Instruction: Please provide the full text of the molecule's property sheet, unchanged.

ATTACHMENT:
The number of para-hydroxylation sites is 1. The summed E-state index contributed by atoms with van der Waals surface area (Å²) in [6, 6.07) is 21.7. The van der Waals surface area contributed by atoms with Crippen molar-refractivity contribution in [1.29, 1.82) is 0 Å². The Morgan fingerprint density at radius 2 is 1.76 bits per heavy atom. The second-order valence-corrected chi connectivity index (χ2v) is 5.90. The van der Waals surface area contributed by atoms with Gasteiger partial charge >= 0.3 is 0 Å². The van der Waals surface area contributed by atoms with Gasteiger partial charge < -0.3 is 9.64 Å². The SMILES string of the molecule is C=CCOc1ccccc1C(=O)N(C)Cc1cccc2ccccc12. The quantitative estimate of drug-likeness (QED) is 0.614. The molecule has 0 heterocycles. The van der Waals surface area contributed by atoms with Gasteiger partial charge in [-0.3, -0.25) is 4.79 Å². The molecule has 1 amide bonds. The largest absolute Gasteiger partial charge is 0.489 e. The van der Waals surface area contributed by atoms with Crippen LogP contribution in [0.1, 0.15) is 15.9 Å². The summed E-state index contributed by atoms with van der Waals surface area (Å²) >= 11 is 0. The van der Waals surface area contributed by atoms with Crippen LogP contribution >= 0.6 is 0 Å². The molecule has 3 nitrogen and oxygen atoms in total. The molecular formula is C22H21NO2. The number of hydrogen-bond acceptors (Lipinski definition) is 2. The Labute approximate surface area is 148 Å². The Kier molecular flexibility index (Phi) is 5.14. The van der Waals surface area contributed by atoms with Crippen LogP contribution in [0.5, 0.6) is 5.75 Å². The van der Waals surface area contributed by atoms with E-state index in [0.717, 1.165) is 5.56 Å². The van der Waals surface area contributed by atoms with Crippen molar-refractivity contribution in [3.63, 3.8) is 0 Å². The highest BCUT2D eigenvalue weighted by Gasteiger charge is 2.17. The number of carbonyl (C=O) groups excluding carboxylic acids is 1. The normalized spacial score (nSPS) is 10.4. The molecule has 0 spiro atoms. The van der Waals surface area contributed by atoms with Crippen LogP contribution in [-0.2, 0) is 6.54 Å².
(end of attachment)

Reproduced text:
The number of para-hydroxylation sites is 1. The summed E-state index contributed by atoms with van der Waals surface area (Å²) in [6, 6.07) is 21.7. The van der Waals surface area contributed by atoms with Crippen molar-refractivity contribution in [1.29, 1.82) is 0 Å². The Morgan fingerprint density at radius 2 is 1.76 bits per heavy atom. The second-order valence-corrected chi connectivity index (χ2v) is 5.90. The van der Waals surface area contributed by atoms with Gasteiger partial charge >= 0.3 is 0 Å². The van der Waals surface area contributed by atoms with Gasteiger partial charge < -0.3 is 9.64 Å². The SMILES string of the molecule is C=CCOc1ccccc1C(=O)N(C)Cc1cccc2ccccc12. The quantitative estimate of drug-likeness (QED) is 0.614. The molecule has 0 heterocycles. The van der Waals surface area contributed by atoms with Gasteiger partial charge in [-0.3, -0.25) is 4.79 Å². The molecule has 1 amide bonds. The largest absolute Gasteiger partial charge is 0.489 e. The van der Waals surface area contributed by atoms with Crippen LogP contribution in [0.1, 0.15) is 15.9 Å². The summed E-state index contributed by atoms with van der Waals surface area (Å²) >= 11 is 0. The van der Waals surface area contributed by atoms with Crippen LogP contribution >= 0.6 is 0 Å². The molecule has 3 nitrogen and oxygen atoms in total. The molecular formula is C22H21NO2. The number of hydrogen-bond acceptors (Lipinski definition) is 2. The Labute approximate surface area is 148 Å². The Kier molecular flexibility index (Phi) is 5.14. The van der Waals surface area contributed by atoms with Crippen LogP contribution in [0.5, 0.6) is 5.75 Å². The van der Waals surface area contributed by atoms with E-state index in [0.717, 1.165) is 5.56 Å². The van der Waals surface area contributed by atoms with Crippen molar-refractivity contribution in [3.63, 3.8) is 0 Å². The highest BCUT2D eigenvalue weighted by Gasteiger charge is 2.17. The number of carbonyl (C=O) groups excluding carboxylic acids is 1. The normalized spacial score (nSPS) is 10.4. The molecule has 0 spiro atoms. The van der Waals surface area contributed by atoms with Crippen LogP contribution in [-0.2, 0) is 6.54 Å².